Clinical Review

The difficult vaginal hysterectomy: 5 keys to success

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Challenges can be overcome by ensuring overall surgical expertise, adequate exposure, proper entry into the anterior cul-de-sac, good mobility, and competent morcellation


 

References

CASE: Is the vaginal route appropriate?

A 46-year-old woman (para 2 with 1 cesarean delivery) who has a history of benign menorrhagia comes to your office seeking definitive treatment after medical therapy fails to alleviate her bleeding. pelvic examination reveals a uterus of 14-weeks’ size that descends to the distal vagina, with good vaginal access. What options for hysterectomy do you offer to the patient?

There are few absolute contraindications to a vaginal approach to hysterectomy. Among them are advanced pelvic malignancy, severe endometriosis, and a suspicious adnexal mass. Contraindications do not include a history of pelvic surgery, cesarean delivery, or an enlarged uterus. Such circumstances may increase the challenges involved in performing vaginal hysterectomy, but data suggest that it is achievable in these settings.1-7

Vaginal hysterectomy offers substantial benefits, making the challenges worthwhile in most cases. It is the original minimally invasive approach to hysterectomy. It yields outcomes, postoperative discomfort levels, and recovery times similar to those of laparoscopic-assisted vaginal hysterectomy, total laparoscopic hysterectomy, and robotic- assisted hysterectomy—but the vaginal approach is more cost-effective.3,8-11

This article focuses on strategies and techniques for accomplishing the difficult vaginal hysterectomy, describing five keys to success:

  • surgical experience
  • adequate exposure
  • entry into the anterior cul-de-sac
  • uterine mobility (or the ability to create it)
  • good morcellation technique.

For clarity throughout this article, we assume that hysterectomy is being performed for benign indications.

1. Surgical experience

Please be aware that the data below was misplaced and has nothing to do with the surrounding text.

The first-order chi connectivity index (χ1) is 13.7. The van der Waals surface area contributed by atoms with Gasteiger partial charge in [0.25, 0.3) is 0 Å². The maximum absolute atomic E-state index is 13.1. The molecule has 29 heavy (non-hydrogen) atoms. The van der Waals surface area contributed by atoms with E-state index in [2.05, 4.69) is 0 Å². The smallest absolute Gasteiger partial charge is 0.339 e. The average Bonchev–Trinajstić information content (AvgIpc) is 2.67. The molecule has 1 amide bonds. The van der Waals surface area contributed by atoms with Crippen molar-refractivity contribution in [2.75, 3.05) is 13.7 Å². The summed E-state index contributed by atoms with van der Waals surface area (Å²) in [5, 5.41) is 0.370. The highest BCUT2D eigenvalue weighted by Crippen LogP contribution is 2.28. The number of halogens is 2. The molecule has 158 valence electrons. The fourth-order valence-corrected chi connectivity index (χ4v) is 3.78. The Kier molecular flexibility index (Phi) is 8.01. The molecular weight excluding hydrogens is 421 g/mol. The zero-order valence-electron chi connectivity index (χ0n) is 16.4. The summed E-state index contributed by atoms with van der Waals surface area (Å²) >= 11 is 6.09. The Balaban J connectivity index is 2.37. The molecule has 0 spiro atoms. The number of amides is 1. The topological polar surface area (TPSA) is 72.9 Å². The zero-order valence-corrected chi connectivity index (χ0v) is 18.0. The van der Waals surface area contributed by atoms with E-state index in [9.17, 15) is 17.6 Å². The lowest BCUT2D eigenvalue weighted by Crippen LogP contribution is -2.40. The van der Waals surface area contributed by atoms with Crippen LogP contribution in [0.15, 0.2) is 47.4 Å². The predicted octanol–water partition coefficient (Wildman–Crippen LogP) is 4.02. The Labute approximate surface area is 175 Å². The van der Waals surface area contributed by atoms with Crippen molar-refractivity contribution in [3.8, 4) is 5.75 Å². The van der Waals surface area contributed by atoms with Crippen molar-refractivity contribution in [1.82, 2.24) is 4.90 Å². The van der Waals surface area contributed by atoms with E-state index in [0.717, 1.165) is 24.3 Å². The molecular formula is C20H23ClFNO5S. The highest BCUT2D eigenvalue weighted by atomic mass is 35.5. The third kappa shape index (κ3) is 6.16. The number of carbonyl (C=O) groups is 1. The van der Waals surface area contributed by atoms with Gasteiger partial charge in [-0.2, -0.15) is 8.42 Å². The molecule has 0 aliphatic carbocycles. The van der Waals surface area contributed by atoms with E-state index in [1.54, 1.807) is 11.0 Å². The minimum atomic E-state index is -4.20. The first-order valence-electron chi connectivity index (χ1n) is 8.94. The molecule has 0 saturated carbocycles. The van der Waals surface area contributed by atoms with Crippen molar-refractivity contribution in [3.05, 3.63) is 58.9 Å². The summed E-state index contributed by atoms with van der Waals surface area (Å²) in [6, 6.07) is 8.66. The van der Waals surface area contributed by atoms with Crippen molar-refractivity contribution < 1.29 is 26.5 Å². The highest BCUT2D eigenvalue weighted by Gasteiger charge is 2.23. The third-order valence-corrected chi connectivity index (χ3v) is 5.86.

Vaginal hysterectomy can be performed successfully in the setting of nulliparity, uterine enlargement, and a history of cesarean delivery, provided the surgeon has the appropriate skill set, assistance, and patience. Little is lost if the operation is attempted vaginally but needs to be converted to a laparoscopic or open approach. If the surgeon persists in attempting to complete each hysterectomy vaginally, he or she will gradually improve in skill and eventually gain the ability to complete tougher cases without the need to convert.

Chen and colleagues developed and validated the Vaginal Surgical Skills Index (VSSI), identifying 13 aspects of successful vaginal surgery:

  • inspection
  • incision
  • maintenance of visibility
  • use of assistance
  • knowledge of instruments
  • tissue and instrument handling
  • electrosurgery
  • knot-tying and ligation
  • hemostasis
  • procedure completion
  • time and motion
  • flow and forward planning
  • knowledge of the procedure.12

Thirty-seven trainees from two institutions were evaluated during 76 surgical procedures. The trainees were supervised by five surgeons, who completed the evaluations immediately after each procedure. A sixth surgeon from a different institution watched videos of each procedure and acted as a blinded external reviewer.

Chen and colleagues found good inter-rater and intra-rater reliability and high internal consistency for the VSSI, one of the first tools to objectively assess vaginal surgery skills.

2. Obtaining adequate exposure

Good anesthesia, proper lighting, and fixed retraction are invaluable when operating vaginally. A weighted speculum with Deaver retractors at 3, 9, and 12 o’clock provide good visualization if assistants are available. Self- retaining retractors are also useful (FIGURE 1).


FIGURE 1 Fixed retraction

A Magrina-Bookwalter fixed vaginal retractor in place at the time of surgery.We prefer to empty the bladder before making the vaginal incision, although no data suggest that doing so helps to avoid inadvertent bladder injury.

3. Entry into the anterior cul-de-sac

We prefer to enter the anterior cul-de-sac first. The pertinent risk in vaginal hysterectomy is injury to the bladder. Because anatomic planes are undisturbed at this point, we feel entry into the anterior cul-de-sac gives the surgeon the best opportunity to avoid injury. If it is a struggle or lack of uterine descent makes it difficult, then start with entry into the posterior cul-de-sac (see “gaining mobility”).


FIGURE 2 Palpate the bladder reflection

A. Use the index finger to palpate the bladder reflection. B. Note it with a marking.In a patient who does not have a history of surgery, palpation of the bladder reflection on the anterior uterus can help determine the appropriate site for the initial incision (FIGURE 2). Place a Deaver retractor anteriorly to assist with retraction. It is important to make the first incision deep enough to set up entry into the anterior cul-de-sac (FIGURE 3).


FIGURE 3 Incise the vaginal epithelium

A sharp and deep incision aids in identification of the appropriate plane.With traction on the uterus, grasp the anterior vaginal epithelium and elevate it to allow sharp dissection and mobilization of the bladder (FIGURE 4). We prefer sharp dissection rather than blunt dissection because it maintains surgical planes and is more precise.


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